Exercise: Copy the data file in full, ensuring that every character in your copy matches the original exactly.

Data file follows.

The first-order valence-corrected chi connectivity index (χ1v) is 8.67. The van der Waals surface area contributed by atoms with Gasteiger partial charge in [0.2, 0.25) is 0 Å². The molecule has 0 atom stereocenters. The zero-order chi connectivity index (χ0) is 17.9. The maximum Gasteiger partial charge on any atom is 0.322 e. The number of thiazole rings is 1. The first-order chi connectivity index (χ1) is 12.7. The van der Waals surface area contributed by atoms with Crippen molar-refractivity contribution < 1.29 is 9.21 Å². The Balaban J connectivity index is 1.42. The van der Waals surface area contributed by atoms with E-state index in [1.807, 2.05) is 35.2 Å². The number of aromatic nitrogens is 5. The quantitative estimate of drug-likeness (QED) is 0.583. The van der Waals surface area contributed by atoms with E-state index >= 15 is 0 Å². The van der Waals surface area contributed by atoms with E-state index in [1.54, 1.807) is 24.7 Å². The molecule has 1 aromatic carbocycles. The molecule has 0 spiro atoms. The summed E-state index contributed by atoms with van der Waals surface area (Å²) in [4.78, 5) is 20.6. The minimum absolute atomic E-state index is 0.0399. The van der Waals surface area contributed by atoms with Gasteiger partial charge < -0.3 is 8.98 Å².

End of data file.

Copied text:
The first-order valence-corrected chi connectivity index (χ1v) is 8.67. The van der Waals surface area contributed by atoms with Gasteiger partial charge in [0.2, 0.25) is 0 Å². The molecule has 0 atom stereocenters. The zero-order chi connectivity index (χ0) is 17.9. The maximum Gasteiger partial charge on any atom is 0.322 e. The number of thiazole rings is 1. The first-order chi connectivity index (χ1) is 12.7. The van der Waals surface area contributed by atoms with Crippen molar-refractivity contribution < 1.29 is 9.21 Å². The Balaban J connectivity index is 1.42. The van der Waals surface area contributed by atoms with E-state index in [1.807, 2.05) is 35.2 Å². The number of aromatic nitrogens is 5. The quantitative estimate of drug-likeness (QED) is 0.583. The van der Waals surface area contributed by atoms with E-state index >= 15 is 0 Å². The van der Waals surface area contributed by atoms with E-state index in [1.54, 1.807) is 24.7 Å². The molecule has 1 aromatic carbocycles. The molecule has 0 spiro atoms. The summed E-state index contributed by atoms with van der Waals surface area (Å²) in [4.78, 5) is 20.6. The minimum absolute atomic E-state index is 0.0399. The van der Waals surface area contributed by atoms with Gasteiger partial charge < -0.3 is 8.98 Å².